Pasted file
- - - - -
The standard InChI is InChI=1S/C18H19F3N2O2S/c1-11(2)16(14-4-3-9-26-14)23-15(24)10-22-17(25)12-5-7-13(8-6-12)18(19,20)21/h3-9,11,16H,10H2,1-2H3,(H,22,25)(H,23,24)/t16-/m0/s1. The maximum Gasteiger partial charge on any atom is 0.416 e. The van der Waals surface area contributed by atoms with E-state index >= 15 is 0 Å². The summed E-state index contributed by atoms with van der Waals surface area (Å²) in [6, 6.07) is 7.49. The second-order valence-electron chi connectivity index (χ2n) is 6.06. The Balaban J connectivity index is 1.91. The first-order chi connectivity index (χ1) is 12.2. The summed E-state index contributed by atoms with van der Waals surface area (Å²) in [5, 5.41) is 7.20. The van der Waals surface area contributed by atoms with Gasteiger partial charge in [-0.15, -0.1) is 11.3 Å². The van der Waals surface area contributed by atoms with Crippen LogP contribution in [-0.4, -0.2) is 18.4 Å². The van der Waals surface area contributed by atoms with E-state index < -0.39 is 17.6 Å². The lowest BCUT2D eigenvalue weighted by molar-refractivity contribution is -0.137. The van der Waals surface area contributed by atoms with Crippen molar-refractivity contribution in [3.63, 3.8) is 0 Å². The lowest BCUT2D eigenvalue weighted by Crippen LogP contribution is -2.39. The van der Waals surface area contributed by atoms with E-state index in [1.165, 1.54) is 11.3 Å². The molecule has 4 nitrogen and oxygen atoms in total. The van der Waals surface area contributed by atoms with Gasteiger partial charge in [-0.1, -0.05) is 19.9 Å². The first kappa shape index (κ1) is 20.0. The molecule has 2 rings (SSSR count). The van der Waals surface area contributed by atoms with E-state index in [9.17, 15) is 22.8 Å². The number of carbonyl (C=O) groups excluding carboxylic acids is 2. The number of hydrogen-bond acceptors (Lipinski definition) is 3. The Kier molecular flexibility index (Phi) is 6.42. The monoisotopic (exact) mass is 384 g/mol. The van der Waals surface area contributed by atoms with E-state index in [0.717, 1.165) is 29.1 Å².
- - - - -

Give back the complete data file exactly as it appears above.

The standard InChI is InChI=1S/C18H19F3N2O2S/c1-11(2)16(14-4-3-9-26-14)23-15(24)10-22-17(25)12-5-7-13(8-6-12)18(19,20)21/h3-9,11,16H,10H2,1-2H3,(H,22,25)(H,23,24)/t16-/m0/s1. The maximum Gasteiger partial charge on any atom is 0.416 e. The van der Waals surface area contributed by atoms with E-state index >= 15 is 0 Å². The summed E-state index contributed by atoms with van der Waals surface area (Å²) in [6, 6.07) is 7.49. The second-order valence-electron chi connectivity index (χ2n) is 6.06. The Balaban J connectivity index is 1.91. The first-order chi connectivity index (χ1) is 12.2. The summed E-state index contributed by atoms with van der Waals surface area (Å²) in [5, 5.41) is 7.20. The van der Waals surface area contributed by atoms with Gasteiger partial charge in [-0.15, -0.1) is 11.3 Å². The van der Waals surface area contributed by atoms with Crippen LogP contribution in [-0.4, -0.2) is 18.4 Å². The van der Waals surface area contributed by atoms with E-state index < -0.39 is 17.6 Å². The lowest BCUT2D eigenvalue weighted by molar-refractivity contribution is -0.137. The van der Waals surface area contributed by atoms with Crippen molar-refractivity contribution in [3.63, 3.8) is 0 Å². The lowest BCUT2D eigenvalue weighted by Crippen LogP contribution is -2.39. The van der Waals surface area contributed by atoms with E-state index in [1.165, 1.54) is 11.3 Å². The molecule has 4 nitrogen and oxygen atoms in total. The van der Waals surface area contributed by atoms with Gasteiger partial charge in [-0.1, -0.05) is 19.9 Å². The first kappa shape index (κ1) is 20.0. The molecule has 2 rings (SSSR count). The van der Waals surface area contributed by atoms with E-state index in [9.17, 15) is 22.8 Å². The number of carbonyl (C=O) groups excluding carboxylic acids is 2. The number of hydrogen-bond acceptors (Lipinski definition) is 3. The Kier molecular flexibility index (Phi) is 6.42. The monoisotopic (exact) mass is 384 g/mol. The van der Waals surface area contributed by atoms with E-state index in [0.717, 1.165) is 29.1 Å².